One year after the Haiti earthquake, the disaster response/development community is in a reflective mood. And well we should be: despite a massive cash influx in the wake of the disaster, the ongoing daily struggle for existence for many Haitians does not reflect well on the international community's attention span, coordination capabilities, and ability to respond in a sustained fashion to challenging and shifting local conditions. We can and should do better.
Let us go back to the main theme of this blog: why sound technical solutions devised by top ranking technical experts and supported by plenty of resources from the richest countries have failed to deliver the expected results. A review of past experiences identified a number of causes for the failures of past approaches, but most of them appear to be traceable to one directly linked to communication/dialogue, or the lack of; i.e. the limited involvement of the so-called ‘beneficiaries’ in the decisions and the design of activities that concerned their lives. To sum up, lack of results in development initiatives due to people failing to adopt the prescribed behaviours were largely due to the neglect of the voices of those who were expected to adopt and live with such innovations and technical solutions.
More and more people are interested in carbon emissions analysis and management. You can see this in the growth of awareness-raising campaigns to promote lower-carbon lifestyle choices, as well as voluntary carbon offset programs and proliferating online household carbon footprint calculators.
Now that interest is being harnessed at the community and country level. At the World Bank, partnerships for low-carbon communities are underway with over a dozen cities, as well as several countries. These include efforts to analyze carbon emissions profiles. At the city level, it’s the first step to prioritizing action to not only reduce emissions, but also deliver better services to the poor.
Calculators and tools help people understand the greenhouse gas benefits of effective climate action, but not all tools are created equal. A good calculator should be comprehensive and sophisticated, but also transparent and user-friendly. The best ones not only calculate emissions, but help people manage them.
One example is the CoolClimate Calculator which was developed by a team of students under my direction at the University of California, Berkeley. Chris Jones, Mia Yamauchi, Joe Kentenbacher, and Gang He, among others, developed the tool at the University of California, Berkeley. It measures carbon impacts of specific transportation choices and of energy use, but also includes impacts of water, waste, food, goods and services for both households and businesses. These indirect sources of emissions account for more than 50% of the total carbon footprint of the typical U.S. household.
Sexual transmission is considered to be the main source of the spread of the HIV/AIDS epidemic in Africa1.
In my previous blog post, I examined how the system of oil revenue distribution in Nigeria is likely to weaken accountability and the results focus at all levels of government. Some of my colleagues actually wanted me to be more forceful than I was and close the door on the argument. However, I did not want to do so, for having lived in Nigeria for almost three years now, I have observed signs of change.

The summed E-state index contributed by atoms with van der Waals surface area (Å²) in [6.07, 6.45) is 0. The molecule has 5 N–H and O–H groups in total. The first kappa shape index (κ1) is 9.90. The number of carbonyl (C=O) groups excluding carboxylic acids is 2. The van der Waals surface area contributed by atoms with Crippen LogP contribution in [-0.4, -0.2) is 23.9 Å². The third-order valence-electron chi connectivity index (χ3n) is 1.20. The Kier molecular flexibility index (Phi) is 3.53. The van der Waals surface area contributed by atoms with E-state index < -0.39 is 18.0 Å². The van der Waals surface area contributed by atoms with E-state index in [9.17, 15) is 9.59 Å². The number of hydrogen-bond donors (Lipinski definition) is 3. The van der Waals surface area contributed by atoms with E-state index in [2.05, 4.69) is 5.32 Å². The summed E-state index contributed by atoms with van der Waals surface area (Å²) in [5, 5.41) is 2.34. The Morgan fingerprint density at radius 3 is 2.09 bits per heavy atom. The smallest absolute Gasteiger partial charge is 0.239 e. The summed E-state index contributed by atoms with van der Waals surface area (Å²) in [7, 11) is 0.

A concerted effort is being made by institutions like the World Bank to quantify various types of transaction costs incurred by businesses (Doing Business, Enterprise Surveys). The rationale for focusing on transaction costs (and reducing them) is usually couched in mainstream economic concerns. That is, in an attempt to increase growth rate of GDP per capita, create jobs, reduce poverty, and so on.
Major funders of public health research – the World Bank included – have today issued a joint statement to champion the wider sharing of data to achieve better public health worldwide.
|Mother and boy being attended to by Health Education nurse. Sri Lanka. Photo © Dominic Sansoni / World Bank|
This is a great step forward: advances in public health throughout the decades, perhaps like no other discipline, have been underpinned by careful research based on data. An early and celebrated example is the epidemiologist John Snow’s study of the relationship between the water supply and cholera outbreaks in central London in 1854, which used public data to establish the link between contaminated water and the disease. More recently, the mapping of the human genome was completed by a global collaborative effort based on the sharing of effort and data.
In many fields and in many countries, sharing of data is fast becoming normal practice (www.data.gov). An environment where data are open, freely available and easily accessible to all can provide tremendous benefits for development. At the World Bank we opened our databases last April. And there are great examples of agencies starting to routinely provide access to their datasets, which were previously closely guarded, such as data collected through household surveys.
"Nothing is more dangerous than an idea, when a man has only one idea."
- Alain (Emile-Auguste Chartier), Propos sur la religion, 1938
Important developments today:
1. European shares fall on renewed debt worries
2. Industrial production picks-up in France